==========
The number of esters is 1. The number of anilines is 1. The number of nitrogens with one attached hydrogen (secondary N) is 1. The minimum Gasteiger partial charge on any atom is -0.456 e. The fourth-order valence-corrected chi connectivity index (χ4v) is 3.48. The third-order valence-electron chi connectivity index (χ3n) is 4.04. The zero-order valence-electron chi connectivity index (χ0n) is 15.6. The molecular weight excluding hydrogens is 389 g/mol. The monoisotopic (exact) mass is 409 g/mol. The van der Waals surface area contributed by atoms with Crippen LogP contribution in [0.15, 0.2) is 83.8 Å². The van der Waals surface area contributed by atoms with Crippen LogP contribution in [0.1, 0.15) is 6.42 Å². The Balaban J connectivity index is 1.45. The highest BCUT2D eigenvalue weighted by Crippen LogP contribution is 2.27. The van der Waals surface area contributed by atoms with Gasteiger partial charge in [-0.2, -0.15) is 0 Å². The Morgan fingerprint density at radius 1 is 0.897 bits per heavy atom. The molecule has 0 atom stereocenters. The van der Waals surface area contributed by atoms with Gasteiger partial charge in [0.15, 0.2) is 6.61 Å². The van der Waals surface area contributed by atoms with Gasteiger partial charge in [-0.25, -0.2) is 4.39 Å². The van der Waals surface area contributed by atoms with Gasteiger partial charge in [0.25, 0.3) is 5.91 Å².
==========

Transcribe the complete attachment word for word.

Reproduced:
The number of esters is 1. The number of anilines is 1. The number of nitrogens with one attached hydrogen (secondary N) is 1. The minimum Gasteiger partial charge on any atom is -0.456 e. The fourth-order valence-corrected chi connectivity index (χ4v) is 3.48. The third-order valence-electron chi connectivity index (χ3n) is 4.04. The zero-order valence-electron chi connectivity index (χ0n) is 15.6. The molecular weight excluding hydrogens is 389 g/mol. The monoisotopic (exact) mass is 409 g/mol. The van der Waals surface area contributed by atoms with Crippen LogP contribution in [0.15, 0.2) is 83.8 Å². The van der Waals surface area contributed by atoms with Crippen LogP contribution in [0.1, 0.15) is 6.42 Å². The Balaban J connectivity index is 1.45. The highest BCUT2D eigenvalue weighted by Crippen LogP contribution is 2.27. The van der Waals surface area contributed by atoms with Gasteiger partial charge in [-0.2, -0.15) is 0 Å². The Morgan fingerprint density at radius 1 is 0.897 bits per heavy atom. The molecule has 0 atom stereocenters. The van der Waals surface area contributed by atoms with Gasteiger partial charge in [0.15, 0.2) is 6.61 Å². The van der Waals surface area contributed by atoms with Gasteiger partial charge in [-0.25, -0.2) is 4.39 Å². The van der Waals surface area contributed by atoms with Gasteiger partial charge in [0.25, 0.3) is 5.91 Å².